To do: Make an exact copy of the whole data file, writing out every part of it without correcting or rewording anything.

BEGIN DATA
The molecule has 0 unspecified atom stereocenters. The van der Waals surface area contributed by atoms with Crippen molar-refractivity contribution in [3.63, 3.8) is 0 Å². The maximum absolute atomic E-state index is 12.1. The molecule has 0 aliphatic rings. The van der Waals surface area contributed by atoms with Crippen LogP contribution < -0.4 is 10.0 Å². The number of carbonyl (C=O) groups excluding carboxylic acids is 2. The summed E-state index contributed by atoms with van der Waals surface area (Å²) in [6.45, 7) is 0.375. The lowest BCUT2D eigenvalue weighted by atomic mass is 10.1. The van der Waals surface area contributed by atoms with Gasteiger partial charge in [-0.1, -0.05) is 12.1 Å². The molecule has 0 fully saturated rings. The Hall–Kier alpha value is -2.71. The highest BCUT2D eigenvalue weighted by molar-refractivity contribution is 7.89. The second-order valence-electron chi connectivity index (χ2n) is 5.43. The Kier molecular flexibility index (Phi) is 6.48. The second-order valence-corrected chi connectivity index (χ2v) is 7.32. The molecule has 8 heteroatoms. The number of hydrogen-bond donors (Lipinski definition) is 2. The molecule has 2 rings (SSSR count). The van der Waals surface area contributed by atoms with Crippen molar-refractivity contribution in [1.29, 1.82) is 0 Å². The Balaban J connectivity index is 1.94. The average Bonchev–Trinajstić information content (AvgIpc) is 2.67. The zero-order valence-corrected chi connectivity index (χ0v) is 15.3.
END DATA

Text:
The molecule has 0 unspecified atom stereocenters. The van der Waals surface area contributed by atoms with Crippen molar-refractivity contribution in [3.63, 3.8) is 0 Å². The maximum absolute atomic E-state index is 12.1. The molecule has 0 aliphatic rings. The van der Waals surface area contributed by atoms with Crippen LogP contribution < -0.4 is 10.0 Å². The number of carbonyl (C=O) groups excluding carboxylic acids is 2. The summed E-state index contributed by atoms with van der Waals surface area (Å²) in [6.45, 7) is 0.375. The lowest BCUT2D eigenvalue weighted by atomic mass is 10.1. The van der Waals surface area contributed by atoms with Gasteiger partial charge in [-0.1, -0.05) is 12.1 Å². The molecule has 0 fully saturated rings. The Hall–Kier alpha value is -2.71. The highest BCUT2D eigenvalue weighted by molar-refractivity contribution is 7.89. The second-order valence-electron chi connectivity index (χ2n) is 5.43. The Kier molecular flexibility index (Phi) is 6.48. The second-order valence-corrected chi connectivity index (χ2v) is 7.32. The molecule has 8 heteroatoms. The number of hydrogen-bond donors (Lipinski definition) is 2. The molecule has 2 rings (SSSR count). The van der Waals surface area contributed by atoms with Crippen molar-refractivity contribution in [1.29, 1.82) is 0 Å². The Balaban J connectivity index is 1.94. The average Bonchev–Trinajstić information content (AvgIpc) is 2.67. The zero-order valence-corrected chi connectivity index (χ0v) is 15.3.